Brief reviews: Recent recordings by Anneke Scott, natural and piston horns

2008
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Today the final of this series of brief reviews is of not one but two new CDs featuring Anneke Scott performing a wide variety of music.

Getting it out right away, I love these recordings and basically everything about them. The performances are excellent, production and packaging excellent, and that they are mostly recordings of works that are pretty much not known today that deserve to be better known is also outstanding.

First up is Mozart: Stolen Beauties, chamber music by Mozart, Punto, and Michael Haydn. This recording is simply stunning. If you like natural horn and the music of Mozart at all you simply must obtain this CD.

I really love this CD. I may connect to it so much as I am familiar with some of the music and appreciate how the Mozart themes and works were reworked by musicians back in the day. I was especially taken by the Mozart arrangement by Barham Livius (1787-1865) for pianoforte, horn, viola, and cello, performed on the early valved horn. This work is for an unusual combination but extremely attractive — and also, as I am working on a recording project of my own involving early valved horn (series of articles starts here), I recognize and appreciate the challenges. This was no simple recording to make.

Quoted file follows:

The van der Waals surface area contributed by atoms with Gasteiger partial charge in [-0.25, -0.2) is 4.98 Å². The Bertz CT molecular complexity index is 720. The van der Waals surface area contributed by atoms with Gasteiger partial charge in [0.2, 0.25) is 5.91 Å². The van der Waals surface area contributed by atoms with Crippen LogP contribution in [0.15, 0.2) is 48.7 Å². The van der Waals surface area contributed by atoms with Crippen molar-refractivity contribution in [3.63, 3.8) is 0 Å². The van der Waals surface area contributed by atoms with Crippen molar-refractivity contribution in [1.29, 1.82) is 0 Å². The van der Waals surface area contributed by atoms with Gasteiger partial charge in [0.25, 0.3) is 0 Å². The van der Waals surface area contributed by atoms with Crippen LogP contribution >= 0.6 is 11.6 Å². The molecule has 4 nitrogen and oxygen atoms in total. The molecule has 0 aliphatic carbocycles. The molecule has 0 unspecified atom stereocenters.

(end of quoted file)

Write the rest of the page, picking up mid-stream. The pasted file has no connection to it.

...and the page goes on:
Speaking to challenges, Scott meets them all beautifully. Wonderful intonation, phrasing, great music making. Besides the unusual Mozart arrangements and little known works, the CD concludes with the Mozart Quintet K. 407. A wonderful performance by Scott and the period-instrument ensemble Ironwood.

The other CD is titled Songs of Love, War, and Melancholy, the operatic fantasias of Jacques-François Gallay. Gallay is best known to horn players today for his etudes and unmeasured preludes, but he composed and arranged a great deal of music for a variety of ensembles. This recording features full fantasias on themes of operas (mostly Donizetti and Bellini) performed by horn and piano, and also three shorter numbers with soprano. A great recording that will be perfect for anyone to reference who is thinking of performing one of these fantasias today, but also just great background listening music as well.

The most familiar sounding number to me was the first selection from L’Elisir d’amore but I would be lying if I said I really recognized anything in this CD. A lot of melodies sounded familiar of course, but mostly falsely so, more like generic opera melodies — but that said, this music should be performed more, I believe it will be effective recital fare.

Horn players with an interest in opera or Gallay certainly will want to obtain this CD. The Amazon listing for Songs of Love, War, and Melancholy is here. Curiously, Mozart: Stolen Beauties does not seem to be on Amazon, but a search will quickly lead you to other sources for purchase.

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